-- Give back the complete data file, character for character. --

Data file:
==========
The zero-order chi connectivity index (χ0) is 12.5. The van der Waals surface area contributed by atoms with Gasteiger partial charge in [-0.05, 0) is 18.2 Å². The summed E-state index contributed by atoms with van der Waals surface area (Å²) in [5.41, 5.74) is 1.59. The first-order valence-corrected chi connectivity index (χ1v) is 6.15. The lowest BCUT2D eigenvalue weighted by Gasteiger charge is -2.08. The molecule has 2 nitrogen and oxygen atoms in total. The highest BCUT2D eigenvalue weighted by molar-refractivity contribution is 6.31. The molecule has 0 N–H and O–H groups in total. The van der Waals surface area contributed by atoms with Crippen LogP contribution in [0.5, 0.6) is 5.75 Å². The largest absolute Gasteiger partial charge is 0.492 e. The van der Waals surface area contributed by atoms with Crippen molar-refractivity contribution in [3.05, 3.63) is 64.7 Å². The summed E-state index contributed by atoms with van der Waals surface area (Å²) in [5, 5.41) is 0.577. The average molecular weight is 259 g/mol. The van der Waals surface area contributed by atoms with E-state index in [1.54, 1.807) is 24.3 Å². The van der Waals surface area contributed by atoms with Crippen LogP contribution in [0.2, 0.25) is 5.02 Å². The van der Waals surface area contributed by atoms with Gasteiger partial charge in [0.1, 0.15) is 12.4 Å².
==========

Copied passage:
The zero-order chi connectivity index (χ0) is 12.5. The van der Waals surface area contributed by atoms with Gasteiger partial charge in [-0.05, 0) is 18.2 Å². The summed E-state index contributed by atoms with van der Waals surface area (Å²) in [5.41, 5.74) is 1.59. The first-order valence-corrected chi connectivity index (χ1v) is 6.15. The lowest BCUT2D eigenvalue weighted by Gasteiger charge is -2.08. The molecule has 2 nitrogen and oxygen atoms in total. The highest BCUT2D eigenvalue weighted by molar-refractivity contribution is 6.31. The molecule has 0 N–H and O–H groups in total. The van der Waals surface area contributed by atoms with Crippen LogP contribution in [0.5, 0.6) is 5.75 Å². The largest absolute Gasteiger partial charge is 0.492 e. The van der Waals surface area contributed by atoms with Crippen molar-refractivity contribution in [3.05, 3.63) is 64.7 Å². The summed E-state index contributed by atoms with van der Waals surface area (Å²) in [5, 5.41) is 0.577. The average molecular weight is 259 g/mol. The van der Waals surface area contributed by atoms with E-state index in [1.54, 1.807) is 24.3 Å². The van der Waals surface area contributed by atoms with Crippen LogP contribution in [0.2, 0.25) is 5.02 Å². The van der Waals surface area contributed by atoms with Gasteiger partial charge in [0.1, 0.15) is 12.4 Å².